Two of television's best-looking, perpetually tanned fiftysomething leading men return Tuesday in a pair of nicely matched new comedies on Fox about dysfunctional families. John Stamos plays a playboy who finds out he has a son and, subsequently, a granddaughter on Grandfathered at 8 p.m., and Rob Lowe plays an actor playing a lawyer who joins his family's law firm on The Grinder at 8:30 p.m..
And on Wednesday, CBS rolls out network TV's latest derivative medical drama, Code Black, at 10 p.m.
Stamos, the family man
Stamos (Full House) stars in Grandfathered as Jimmy Martino, a successful Los Angeles restaurateur and lifelong bachelor who boasts that he's terrible at relationships.
A slick operator whose personality is part of his restaurant's appeal - he hangs out with the celebs who patronize the joint - Jimmy still knows how to flash the pearlies and pick up women.
All that changes when awkward, nerdy twentysomething Gerald (Nickelodeon star Josh Peck) tells him he's Jimmy's son. What's more, Gerald has a baby of his own.
Jimmy and Gerald are a study in contrasts: Jimmy is well-groomed and manicured, but Gerald is a schlub who wears the same sweatshirt-jeans combo every day. It's so he can save his brain power for his work, Gerald explains, noting that Facebook gazillionaire Mark Zuckerberg does the same thing.
Yet, he's unemployed.
Jimmy is a consummate lady's man, but Gerald has no experience with women. (His baby was the result of a one-night stand.)
Costarring Kelly Jenrette as Jimmy's wise-cracking restaurant manager and Paget Brewster as Gerald's mom, Grandfathered is a nicely written and well-acted charmer - but it threatens to get old fast. The pilot, the only episode made available to critics, unfolds with by-the-numbers predictability: Jimmy is good at being a dad for a few days but can't handle the commitment. Then he learns a life lesson. I'm not sure how far one can take this story.
An actor's greatest role
The better of the two sitcoms, The Grinder features a magnetic performance by Lowe (Parks and Recreation) as Dean, a TV star plunged into an existential crisis - albeit a shallow, Hollywood one - when his successful courtroom drama, The Grinder, ends after a nine-year run.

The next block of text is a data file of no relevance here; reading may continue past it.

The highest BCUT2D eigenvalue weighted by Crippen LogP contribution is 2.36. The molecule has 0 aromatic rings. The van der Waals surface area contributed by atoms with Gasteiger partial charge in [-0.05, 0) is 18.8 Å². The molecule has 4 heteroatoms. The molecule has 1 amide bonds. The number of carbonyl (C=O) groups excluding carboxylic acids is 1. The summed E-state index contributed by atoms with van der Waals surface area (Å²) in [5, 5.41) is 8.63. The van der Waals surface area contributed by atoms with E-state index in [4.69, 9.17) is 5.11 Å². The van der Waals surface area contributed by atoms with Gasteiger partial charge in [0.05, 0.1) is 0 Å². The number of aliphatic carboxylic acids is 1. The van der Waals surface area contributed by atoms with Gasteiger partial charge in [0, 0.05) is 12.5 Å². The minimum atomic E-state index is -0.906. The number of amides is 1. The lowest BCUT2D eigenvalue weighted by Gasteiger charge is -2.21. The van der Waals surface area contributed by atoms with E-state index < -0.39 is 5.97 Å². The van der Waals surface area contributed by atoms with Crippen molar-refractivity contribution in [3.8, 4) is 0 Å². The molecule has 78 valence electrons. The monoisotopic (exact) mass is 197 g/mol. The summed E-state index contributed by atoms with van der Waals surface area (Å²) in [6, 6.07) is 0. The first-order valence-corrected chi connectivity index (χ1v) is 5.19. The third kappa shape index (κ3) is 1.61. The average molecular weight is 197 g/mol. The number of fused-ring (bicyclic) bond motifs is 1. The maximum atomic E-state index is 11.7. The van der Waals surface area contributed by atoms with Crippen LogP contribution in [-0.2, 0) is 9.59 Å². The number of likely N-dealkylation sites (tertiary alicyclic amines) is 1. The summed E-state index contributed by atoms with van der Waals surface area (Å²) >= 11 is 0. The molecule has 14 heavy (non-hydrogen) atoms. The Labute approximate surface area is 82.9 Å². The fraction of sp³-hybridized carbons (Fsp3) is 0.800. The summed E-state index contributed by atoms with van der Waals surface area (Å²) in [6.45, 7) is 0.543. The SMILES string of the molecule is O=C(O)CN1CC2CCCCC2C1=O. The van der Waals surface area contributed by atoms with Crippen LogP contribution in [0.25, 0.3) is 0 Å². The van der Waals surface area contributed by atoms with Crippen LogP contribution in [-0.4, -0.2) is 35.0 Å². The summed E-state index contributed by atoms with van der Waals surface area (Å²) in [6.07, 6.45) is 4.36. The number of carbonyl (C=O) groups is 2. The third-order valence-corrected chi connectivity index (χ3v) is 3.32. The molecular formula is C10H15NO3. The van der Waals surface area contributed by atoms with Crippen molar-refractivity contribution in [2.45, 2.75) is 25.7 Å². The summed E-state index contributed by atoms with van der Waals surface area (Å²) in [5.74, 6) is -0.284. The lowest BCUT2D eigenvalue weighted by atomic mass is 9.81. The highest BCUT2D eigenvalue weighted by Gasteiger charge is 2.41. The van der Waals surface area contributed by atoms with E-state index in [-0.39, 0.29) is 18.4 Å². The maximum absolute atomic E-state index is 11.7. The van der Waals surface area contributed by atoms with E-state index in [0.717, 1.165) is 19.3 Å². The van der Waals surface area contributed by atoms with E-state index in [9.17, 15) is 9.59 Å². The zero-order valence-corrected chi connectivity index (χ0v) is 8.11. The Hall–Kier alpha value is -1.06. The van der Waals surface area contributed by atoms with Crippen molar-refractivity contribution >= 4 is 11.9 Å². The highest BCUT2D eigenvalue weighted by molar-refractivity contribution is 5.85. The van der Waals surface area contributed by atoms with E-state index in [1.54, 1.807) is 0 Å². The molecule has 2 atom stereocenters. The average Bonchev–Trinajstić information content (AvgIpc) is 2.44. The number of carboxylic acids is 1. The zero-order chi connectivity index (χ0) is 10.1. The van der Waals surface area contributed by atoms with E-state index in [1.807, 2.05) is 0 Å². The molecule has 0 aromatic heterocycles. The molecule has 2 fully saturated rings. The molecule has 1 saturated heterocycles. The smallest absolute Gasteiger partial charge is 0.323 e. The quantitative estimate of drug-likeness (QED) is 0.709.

He seeks solace with his family in Boise, Idaho.
"I'm driving on the highway of what the hell to do with my life, looking for an off-ramp," Dean tells his skeptical brother Stewart (The Wonder Years' Fred Savage, who has spent much of his adult career behind the camera as a sitcom director), a real-life lawyer who becomes even more awkward and tongue-tied when his famous brother is around. He can't wait until Dean goes back to Los Angeles.
But Dean does not.
Fact is, despite his fame, Dean is jealous of his brother's life - his stable job and his relationship with wife Debbie (It's Always Sunny in Philadelphia's Mary Elizabeth Ellis) and their two sons. So Dean decides to play a lawyer as part of Stewart's law firm.
The Grinder, which features William Devane as Dean and Stewart's father, has great energy. The nicely executed courtroom scenes are balanced with mordant scenes at home with the family.
'ER' on speed
You may want to take Dramamine before tuning into CBS's new medical procedural, Code Black: It's the kind of drama that tries to generate excitement by subjecting viewers to a constantly shaking camera.
Created by Michael Seitzman (North Country), the derivative Code Black takes elements from every medical drama before it, puts those aspects into a blender, and throws the results at the audience at high speed.
Set at a busy Los Angeles hospital that's constantly slammed, Code Black sways uncomfortably from the twin extremes of action - there's case after case of doctors dealing with bleeding arteries, broken bones, and death - and pure sentimental schlock. The latter is provided by Luis Guzman as loving and lovable senior ER nurse Jesse Salander, who acts as the show's narrator and guide.
The pilot opens on Jesse as he gives four new residents a tour around the ER. Before they know it, the young doctors are elbow-deep in blood and guts.
I'm not sure what Code Black is supposed to be about. It's a collection of rapidly moving medical cases with no real center.
The drama costars Raza Jaffrey (Smash) and Oscar winner Marcia Gay Harden (Pollack) as senior doctors always bickering about procedure. She takes risks; he's overly cautious.
Every few minutes, the action subsides and a burst of raw emotion comes through via closeups of a patient or doctor breaking into tears. Then the roller coaster starts up again.
The closing credits come as a welcome relief.
Premieres at 8 p.m. Tuesday on Fox29.
Premieres at 8:30 p.m. Tuesday on Fox29.
Premieres at 10 p.m. Wednesday on CBS3.